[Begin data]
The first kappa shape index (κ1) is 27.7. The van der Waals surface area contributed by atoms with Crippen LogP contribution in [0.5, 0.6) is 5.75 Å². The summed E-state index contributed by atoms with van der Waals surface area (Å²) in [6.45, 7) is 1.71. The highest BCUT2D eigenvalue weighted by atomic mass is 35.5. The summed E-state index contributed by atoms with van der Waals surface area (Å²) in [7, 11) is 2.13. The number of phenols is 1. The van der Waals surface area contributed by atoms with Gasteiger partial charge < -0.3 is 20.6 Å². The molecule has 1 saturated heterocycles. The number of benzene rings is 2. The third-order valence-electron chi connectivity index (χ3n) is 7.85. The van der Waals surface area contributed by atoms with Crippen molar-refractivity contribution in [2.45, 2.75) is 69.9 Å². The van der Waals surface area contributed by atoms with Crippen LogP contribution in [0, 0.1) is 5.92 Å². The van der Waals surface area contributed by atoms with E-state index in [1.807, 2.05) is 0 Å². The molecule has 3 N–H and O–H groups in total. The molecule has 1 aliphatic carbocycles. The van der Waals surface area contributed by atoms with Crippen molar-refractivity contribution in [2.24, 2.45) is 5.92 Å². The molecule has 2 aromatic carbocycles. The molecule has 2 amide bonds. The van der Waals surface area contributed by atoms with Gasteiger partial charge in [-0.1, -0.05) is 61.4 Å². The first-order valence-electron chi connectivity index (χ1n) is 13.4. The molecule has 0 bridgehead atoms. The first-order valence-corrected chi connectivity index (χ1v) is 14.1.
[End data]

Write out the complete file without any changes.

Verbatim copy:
The first kappa shape index (κ1) is 27.7. The van der Waals surface area contributed by atoms with Crippen LogP contribution in [0.5, 0.6) is 5.75 Å². The summed E-state index contributed by atoms with van der Waals surface area (Å²) in [6.45, 7) is 1.71. The highest BCUT2D eigenvalue weighted by atomic mass is 35.5. The summed E-state index contributed by atoms with van der Waals surface area (Å²) in [7, 11) is 2.13. The number of phenols is 1. The van der Waals surface area contributed by atoms with Gasteiger partial charge < -0.3 is 20.6 Å². The molecule has 1 saturated heterocycles. The number of benzene rings is 2. The third-order valence-electron chi connectivity index (χ3n) is 7.85. The van der Waals surface area contributed by atoms with Crippen molar-refractivity contribution in [2.45, 2.75) is 69.9 Å². The van der Waals surface area contributed by atoms with Crippen LogP contribution in [0, 0.1) is 5.92 Å². The van der Waals surface area contributed by atoms with E-state index in [1.807, 2.05) is 0 Å². The molecule has 3 N–H and O–H groups in total. The molecule has 1 aliphatic carbocycles. The van der Waals surface area contributed by atoms with Crippen molar-refractivity contribution in [2.24, 2.45) is 5.92 Å². The molecule has 2 aromatic carbocycles. The molecule has 2 amide bonds. The van der Waals surface area contributed by atoms with Gasteiger partial charge in [-0.1, -0.05) is 61.4 Å². The first-order valence-electron chi connectivity index (χ1n) is 13.4. The molecule has 0 bridgehead atoms. The first-order valence-corrected chi connectivity index (χ1v) is 14.1.